Thursday, May 29, 2014

Do the Math: How Opportunity Costs Multiply Tuition

Derek* attended a Christian liberal arts college. He majored in Youth Ministry and graduated with roughly $80,000 in debt. After graduation, he was hired to work about three hours a week as one of two youth group leaders at his church, where I met him. The other group leader had a day job as a salesman for a small business, for which he had no schooling whatsoever.

Crippled by his debt, Derek was forced to move back in with his parents after he graduated. He supplemented his tiny youth leader income by taking a job at a mental health facility.

Derek went on like this for years, using the latter job to support the job he wanted, and went to school for. Eventually, he decided to attend nursing school because a nursing degree would allow him to be promoted at the mental health facility. "Going to college helped me with youth ministry, but I did not need to go to college to do this," he said. "If I could go back, I would've gone to nursing school instead."

Derek deserves credit for fighting through his loss aversion, and for speaking so frankly about it; it's a valuable lesson. But it's even more valuable to learn these lessons from others and avoid these situations altogether.

*Name changed to protect privacy.

Lost Earnings

We've spent a lot of time talking about the obvious costs of college: tuition, housing, food, etc. We've also looked at a few less obvious costs, like interest on student loans. But there are indirect costs, as well: opportunity costs.

"Opportunity cost" is an economic phrase. Simply put, it's the cost you incur by doing one thing rather than another. Because our time and money are finite, everything we buy or do prevents us from buying or doing something else. If you take a year off to backpack across Europe, you're not just losing the money you spend on food or travel; you're also losing the money you would have earned if you'd worked instead. The benefit of a decision is not just the result, but the result relative to what else you could have done. Needless to say, this concept has huge implications for higher education.

The average full-time college student misses out on a little over $9,000 in earnings for each year they spend in school. That rises to $15,500 for the 25% of students who don't work at all. And that qualifier-"for each year"-matters more than you might think, as nearly 60% of students take six years or more to graduate.  This means that the diligent students who both work and graduate in four years still miss out on over $36,000, and the ones that take their time and don't work at all can forego over $93,000 in income. And when you combine this with student loan debt, even those who manage to find a substantially better job will be playing "catch up" for a while.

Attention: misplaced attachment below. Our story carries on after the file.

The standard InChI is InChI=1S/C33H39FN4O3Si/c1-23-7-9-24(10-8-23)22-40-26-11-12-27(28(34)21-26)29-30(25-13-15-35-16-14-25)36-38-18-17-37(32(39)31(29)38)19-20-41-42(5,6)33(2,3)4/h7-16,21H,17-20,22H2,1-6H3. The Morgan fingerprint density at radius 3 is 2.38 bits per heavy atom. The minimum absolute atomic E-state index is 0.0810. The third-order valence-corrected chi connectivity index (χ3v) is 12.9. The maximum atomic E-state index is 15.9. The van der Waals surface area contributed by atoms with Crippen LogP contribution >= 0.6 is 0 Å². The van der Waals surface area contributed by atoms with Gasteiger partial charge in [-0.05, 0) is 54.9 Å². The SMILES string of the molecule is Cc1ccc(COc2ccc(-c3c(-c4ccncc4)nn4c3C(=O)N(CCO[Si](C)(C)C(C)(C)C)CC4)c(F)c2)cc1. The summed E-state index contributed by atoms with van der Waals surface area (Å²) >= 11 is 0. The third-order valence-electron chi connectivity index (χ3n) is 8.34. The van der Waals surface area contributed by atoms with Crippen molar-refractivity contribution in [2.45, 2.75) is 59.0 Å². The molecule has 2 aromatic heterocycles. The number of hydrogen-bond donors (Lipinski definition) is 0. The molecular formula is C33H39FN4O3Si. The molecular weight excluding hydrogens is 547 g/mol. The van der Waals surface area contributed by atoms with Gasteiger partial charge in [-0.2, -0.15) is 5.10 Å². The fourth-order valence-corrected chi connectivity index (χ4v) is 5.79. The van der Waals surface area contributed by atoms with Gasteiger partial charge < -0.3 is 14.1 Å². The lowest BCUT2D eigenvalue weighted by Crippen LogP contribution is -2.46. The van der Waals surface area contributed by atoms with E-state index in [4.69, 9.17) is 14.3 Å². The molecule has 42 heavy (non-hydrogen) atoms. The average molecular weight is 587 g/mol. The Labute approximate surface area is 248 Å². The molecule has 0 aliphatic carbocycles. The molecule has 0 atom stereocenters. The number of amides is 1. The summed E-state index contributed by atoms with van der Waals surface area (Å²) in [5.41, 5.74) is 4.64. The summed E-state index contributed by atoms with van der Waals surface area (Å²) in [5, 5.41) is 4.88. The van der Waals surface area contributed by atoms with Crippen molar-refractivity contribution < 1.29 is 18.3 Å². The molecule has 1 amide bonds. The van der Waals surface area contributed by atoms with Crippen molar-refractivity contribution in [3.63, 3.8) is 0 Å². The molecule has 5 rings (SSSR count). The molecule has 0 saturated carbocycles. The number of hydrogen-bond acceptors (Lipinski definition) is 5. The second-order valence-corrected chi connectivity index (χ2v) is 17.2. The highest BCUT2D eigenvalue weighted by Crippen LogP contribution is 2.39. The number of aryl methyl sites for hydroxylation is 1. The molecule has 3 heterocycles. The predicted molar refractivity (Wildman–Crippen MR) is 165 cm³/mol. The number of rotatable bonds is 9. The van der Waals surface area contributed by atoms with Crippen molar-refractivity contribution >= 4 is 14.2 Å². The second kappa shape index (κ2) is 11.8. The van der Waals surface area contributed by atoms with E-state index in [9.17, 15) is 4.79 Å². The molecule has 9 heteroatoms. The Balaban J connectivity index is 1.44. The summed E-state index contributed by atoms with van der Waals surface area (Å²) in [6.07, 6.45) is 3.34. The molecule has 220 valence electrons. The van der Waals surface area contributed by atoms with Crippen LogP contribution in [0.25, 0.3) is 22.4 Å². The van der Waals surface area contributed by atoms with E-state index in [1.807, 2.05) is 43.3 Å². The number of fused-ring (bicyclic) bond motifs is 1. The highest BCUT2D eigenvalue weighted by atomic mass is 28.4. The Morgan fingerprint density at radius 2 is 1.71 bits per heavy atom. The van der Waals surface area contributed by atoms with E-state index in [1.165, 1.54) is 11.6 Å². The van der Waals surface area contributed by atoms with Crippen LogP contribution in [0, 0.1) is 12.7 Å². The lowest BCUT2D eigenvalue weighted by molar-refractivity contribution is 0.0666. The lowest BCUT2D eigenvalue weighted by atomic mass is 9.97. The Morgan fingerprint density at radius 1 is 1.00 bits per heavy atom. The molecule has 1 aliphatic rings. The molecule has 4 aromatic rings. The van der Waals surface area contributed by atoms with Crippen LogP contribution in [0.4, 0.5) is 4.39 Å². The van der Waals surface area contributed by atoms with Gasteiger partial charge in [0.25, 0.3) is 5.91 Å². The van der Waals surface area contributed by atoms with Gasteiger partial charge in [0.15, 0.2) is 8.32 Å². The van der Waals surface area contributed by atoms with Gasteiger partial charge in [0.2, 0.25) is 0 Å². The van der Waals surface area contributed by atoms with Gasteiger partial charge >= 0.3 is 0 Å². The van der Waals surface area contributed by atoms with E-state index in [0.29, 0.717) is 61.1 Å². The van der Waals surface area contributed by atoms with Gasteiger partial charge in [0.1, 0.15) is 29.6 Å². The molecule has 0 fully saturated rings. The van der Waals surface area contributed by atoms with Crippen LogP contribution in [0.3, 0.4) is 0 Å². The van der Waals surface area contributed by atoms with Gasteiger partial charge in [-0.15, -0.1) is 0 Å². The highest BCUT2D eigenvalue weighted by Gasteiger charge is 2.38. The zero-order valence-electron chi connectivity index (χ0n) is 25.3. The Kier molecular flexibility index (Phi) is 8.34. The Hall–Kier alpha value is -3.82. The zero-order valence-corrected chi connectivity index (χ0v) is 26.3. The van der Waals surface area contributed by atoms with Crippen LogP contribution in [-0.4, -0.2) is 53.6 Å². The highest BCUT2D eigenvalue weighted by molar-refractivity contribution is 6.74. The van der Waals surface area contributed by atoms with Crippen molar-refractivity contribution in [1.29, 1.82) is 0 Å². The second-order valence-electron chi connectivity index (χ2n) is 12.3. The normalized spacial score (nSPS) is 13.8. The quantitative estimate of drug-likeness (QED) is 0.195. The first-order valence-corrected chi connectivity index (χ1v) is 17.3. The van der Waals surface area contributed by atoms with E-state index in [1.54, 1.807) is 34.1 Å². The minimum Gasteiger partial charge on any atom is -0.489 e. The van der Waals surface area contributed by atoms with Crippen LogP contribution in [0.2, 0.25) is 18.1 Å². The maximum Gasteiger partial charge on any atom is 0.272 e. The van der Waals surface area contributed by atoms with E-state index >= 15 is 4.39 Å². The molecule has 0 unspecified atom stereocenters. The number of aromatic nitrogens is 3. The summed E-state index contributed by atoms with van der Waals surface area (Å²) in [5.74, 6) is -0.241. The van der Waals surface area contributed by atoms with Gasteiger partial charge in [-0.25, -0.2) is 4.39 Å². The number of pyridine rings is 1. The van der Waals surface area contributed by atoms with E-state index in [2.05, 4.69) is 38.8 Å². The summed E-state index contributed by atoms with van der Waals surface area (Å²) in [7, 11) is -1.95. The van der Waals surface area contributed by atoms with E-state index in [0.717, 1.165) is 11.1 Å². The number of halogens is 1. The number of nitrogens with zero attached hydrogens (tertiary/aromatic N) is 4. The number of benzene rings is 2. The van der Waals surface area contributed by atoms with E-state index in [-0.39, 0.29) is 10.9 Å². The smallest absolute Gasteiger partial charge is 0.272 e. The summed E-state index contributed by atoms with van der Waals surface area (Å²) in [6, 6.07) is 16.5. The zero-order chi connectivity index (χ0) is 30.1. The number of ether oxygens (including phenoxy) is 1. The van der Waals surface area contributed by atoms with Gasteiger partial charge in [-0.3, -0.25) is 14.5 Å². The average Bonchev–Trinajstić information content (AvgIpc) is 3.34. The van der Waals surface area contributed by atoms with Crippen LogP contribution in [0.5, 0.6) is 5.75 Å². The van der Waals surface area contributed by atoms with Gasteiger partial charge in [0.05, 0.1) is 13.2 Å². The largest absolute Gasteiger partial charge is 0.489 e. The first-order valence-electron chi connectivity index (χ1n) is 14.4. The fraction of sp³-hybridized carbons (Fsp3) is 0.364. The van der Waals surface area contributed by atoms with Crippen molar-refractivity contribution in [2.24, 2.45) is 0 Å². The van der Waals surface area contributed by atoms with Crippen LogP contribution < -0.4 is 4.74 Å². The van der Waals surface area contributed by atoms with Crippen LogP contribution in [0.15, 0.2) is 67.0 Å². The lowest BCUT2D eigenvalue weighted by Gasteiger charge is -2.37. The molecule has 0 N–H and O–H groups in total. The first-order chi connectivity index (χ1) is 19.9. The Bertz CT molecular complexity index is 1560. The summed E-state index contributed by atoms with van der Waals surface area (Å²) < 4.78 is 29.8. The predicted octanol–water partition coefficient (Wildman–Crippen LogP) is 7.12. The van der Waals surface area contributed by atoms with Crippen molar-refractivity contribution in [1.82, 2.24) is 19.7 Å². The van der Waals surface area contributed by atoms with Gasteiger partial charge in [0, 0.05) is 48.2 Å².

How long, exactly? Laurence Kotlikoff, professor of economics at Boston University, decided to find out. In his article, Study This to See Whether Harvard Pays Off, Professor Kotlikoff created four fictional 18-year-olds: Joe, Sue, Matt, and Jill, and had each of them make difference choices about education and profession:

Joe decides to become a plumber, and doesn't attend college.

Sue gets a bachelor's in education.

Matt also gets his bachelor's in education, but spends an additional 2 years to get his masters.

Jill decides to become a doctor, attends a private college for 4 years, then a medical school for 4 years, works as an intern for 2 years, works in a low-paying residency position for 1 year, and finally gets a job as a general practitioner.

Professor Kotlikoff placed his four creations in Ohio and simulated their professional lives using earnings data based on their age, state, and occupation to determine their likely salary before taxes, and in today's dollars. He assumes they retire at 62 and die at 100. Here's how they look at age 50, the peak earning year for each:

Joe the plumber makes $71,685.

Sue the teacher makes $89,584.

Matt, the teacher with the master's degree, makes $103,250.

Jill the doctor makes $185,895.

Professor Kotlikoff then used financial planning software to calculate the sustainable spending for each of them, taking into account the host of their education, lost earnings, taxes, Social Security benefits, and Medicare Part B premiums. The idea was to get past their advertised income (which doesn't take any of these things into account) and compare their actual spending power. I'll let him summarize the results: